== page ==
[Beowulf] hpl size problems
Robert G. Brown
rgb at phy.duke.edu
Wed Sep 28 09:36:19 EDT 2005
laytonjb at charter.net writes:
>> I keep forgetting that RGB is actually a cluster of text generation
>> 'bots able to crank out more characters per second than most folks can
>> speak ... ;)
Harummph. I'm just working on trying to fool a committee into thinking
I've got a cluster that can pass the Turing test... isn't there a prize
of some sort for that?
>> > At most you waste a few seconds and a few
>> > hundred megabytes of disk by leaving them in,
>> Latter yes (more like GB), former no. Trimming the fat from the SuSE
>> cluster install got it from over an hour down to about 8 minutes with
>> everything, per node. It can go even further if I want to push it, but
>> I think I hit the point of diminishing returns. I don't mind waiting up
>> to about 10 minutes for a reload, beyond that, I mind.
> Another thing to consider is that having all of that extra
> stuff on the nodes leads to a huge security tracking
> headache. At my former employer, we had to track every
> single on every single node. When a security patch was
> released by our central IT group, then it had to be updated.
> In some cases, the updates were for trivial packages that
> we didn't use, but because they were on the cluster node
> the work had to be stopped, the cluster brought down,
> updated, and the documents updated before the cluster was
> put back into production. By not having all of the cruft on
> the nodes, our security headache could have been reduced.
I agree, guys, I agree. My point wasn't that trimming cluster
configurations relative to workstation or server configurations is a bad
thing -- it is not, and indeed one would wish that eventually e.g. FC,
RHEL, Centos, Caosity etc will all have a canned "cluster configuration"
in their installers to join server and workstation, or that somebody
will put up a website with a generic "cluster node" kickstart fragment
containing a "reasonable" set of included groups and packages for people
to use as a baseline that leaves most of the crap out.
It was just
a) In most cases the crap doesn't/won't affect performance of
CPU/memory/disk bound HPC tasks. It might affect performance on tightly
coupled synchronous parallel code, the latter being an engineering
condition that suggests the use of a "true beowulf" cluster design with
either a cluster operating system (e.g. scyld) or a really sparse and
tuned install (e.g. sparse and tuned warewulf or a similarly sparse and
tuned kickstart or...)
b) There are a lot of things that can be USEFUL on general purpose
cluster nodes. I always put editors on them, for example, and
programming tools and compilers, because every now and then I'm logged
into one and want to work on code. In our environment, the only
x86_64's we have (until today, at any rate, when I put one on my desk:-)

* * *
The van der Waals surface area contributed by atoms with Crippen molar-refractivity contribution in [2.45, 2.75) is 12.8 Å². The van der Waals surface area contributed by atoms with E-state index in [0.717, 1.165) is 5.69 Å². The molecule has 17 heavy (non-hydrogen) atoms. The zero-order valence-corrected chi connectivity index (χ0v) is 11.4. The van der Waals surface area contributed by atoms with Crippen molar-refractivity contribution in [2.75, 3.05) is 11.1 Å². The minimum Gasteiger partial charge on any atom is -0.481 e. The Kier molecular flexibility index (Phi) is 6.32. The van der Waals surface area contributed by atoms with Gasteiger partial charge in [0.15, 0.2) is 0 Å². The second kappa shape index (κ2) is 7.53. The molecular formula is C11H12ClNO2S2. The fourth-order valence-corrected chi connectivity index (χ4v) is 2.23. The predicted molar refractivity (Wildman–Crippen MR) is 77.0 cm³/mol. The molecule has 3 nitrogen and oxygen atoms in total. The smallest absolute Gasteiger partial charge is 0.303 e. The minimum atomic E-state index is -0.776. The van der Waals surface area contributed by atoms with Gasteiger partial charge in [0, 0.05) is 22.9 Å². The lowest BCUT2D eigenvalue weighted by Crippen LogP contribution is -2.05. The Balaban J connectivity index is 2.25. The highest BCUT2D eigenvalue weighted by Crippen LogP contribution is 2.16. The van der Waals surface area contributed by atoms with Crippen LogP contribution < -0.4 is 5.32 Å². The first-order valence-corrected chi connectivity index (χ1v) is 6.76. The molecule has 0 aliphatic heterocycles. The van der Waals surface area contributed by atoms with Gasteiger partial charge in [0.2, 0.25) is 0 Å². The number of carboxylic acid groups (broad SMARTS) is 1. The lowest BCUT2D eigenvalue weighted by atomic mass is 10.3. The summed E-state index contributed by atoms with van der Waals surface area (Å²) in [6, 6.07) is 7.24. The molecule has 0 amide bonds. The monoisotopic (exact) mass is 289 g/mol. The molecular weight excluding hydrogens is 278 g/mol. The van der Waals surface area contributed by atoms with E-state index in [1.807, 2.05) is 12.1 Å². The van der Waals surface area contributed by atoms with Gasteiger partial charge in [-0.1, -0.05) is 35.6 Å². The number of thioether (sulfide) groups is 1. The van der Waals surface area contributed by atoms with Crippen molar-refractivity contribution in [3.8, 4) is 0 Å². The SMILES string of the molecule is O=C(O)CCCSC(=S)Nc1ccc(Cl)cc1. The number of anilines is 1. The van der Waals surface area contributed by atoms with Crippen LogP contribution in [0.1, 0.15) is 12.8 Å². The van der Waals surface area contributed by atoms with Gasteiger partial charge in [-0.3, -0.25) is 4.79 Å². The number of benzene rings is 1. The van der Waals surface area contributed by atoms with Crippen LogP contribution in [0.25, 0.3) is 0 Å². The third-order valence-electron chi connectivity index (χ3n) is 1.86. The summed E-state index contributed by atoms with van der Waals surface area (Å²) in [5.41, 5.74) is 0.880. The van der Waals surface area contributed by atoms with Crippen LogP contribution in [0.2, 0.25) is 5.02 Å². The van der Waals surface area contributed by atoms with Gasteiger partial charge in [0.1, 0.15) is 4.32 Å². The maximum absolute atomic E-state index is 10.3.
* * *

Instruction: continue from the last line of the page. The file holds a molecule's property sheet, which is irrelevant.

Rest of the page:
are in clusters, so if I want to do a build it has to be on a cluster
node. I COULD keep just one node suitably equipped for a build, but
then if that node goes down I'm screwed (and node heterogeneity is Evil
anyway). Similarly I want to be able to read man pages (while I'm coding
for certain) so I put them on. They drag TeX along which I don't mind
because I use it anyway for a lot of things and maybe will be doing a
build in an application directory that has a tex-based manual or paper
in it and it bugs me when a build fails because of missing resources.
So do I put geyes on? Of course not. How about e.g. gnuplot, octave,
maple (we have a site license)? I personally don't immediately need
them, but I can certainly envision SOMEBODY needing them. How about the
GSL? How about graphics development libraries (e.g. gtk)? How about
XML libraries? I can not only envision these being needed -- I need
them myself for certain builds.
The conclusion from a) and b) there is no point in being NEEDLESSLY
spare in a general purpose node not intended to be used primarily for
tightly coupled applications, where you cannot easily tell exactly what
is going to be needed and by whom. In terms of HUMAN time, it is far
more efficient to load the nodes with anything that you can REMOTELY
envision being useful to somebody doing HPC or code development with
them in an automated install that you're going to initiate and walk away
from anyway rather than retrofit packages afterwards on demand.
Network daemons are an OBVIOUS EXCEPTION to this -- network services
should ALWAYS be carefully considered, even on plain old LAN
workstations, because of both security and performance. Things like
ipchains or ipfilters tend to be "expensive" overhead on all TCP/UDP
connections, and overhead in parallel computations is anathema. So one
absolutely wants nodes to offer (in all probability) only incoming ssh
in the privileged port zone in an open network so no "firewall" is
needed, and one wants to nmap the nodes in their final configuration to
be sure that one succeeds because sure, lots of crap DOES end up being
turned on and port-accessible in a straight workstation install.
So I agree, I agree -- thin is good, thin is good. Just avoid needless
anorexia in the name of being thin -- thin to the point where it saps
your nodes' strength.
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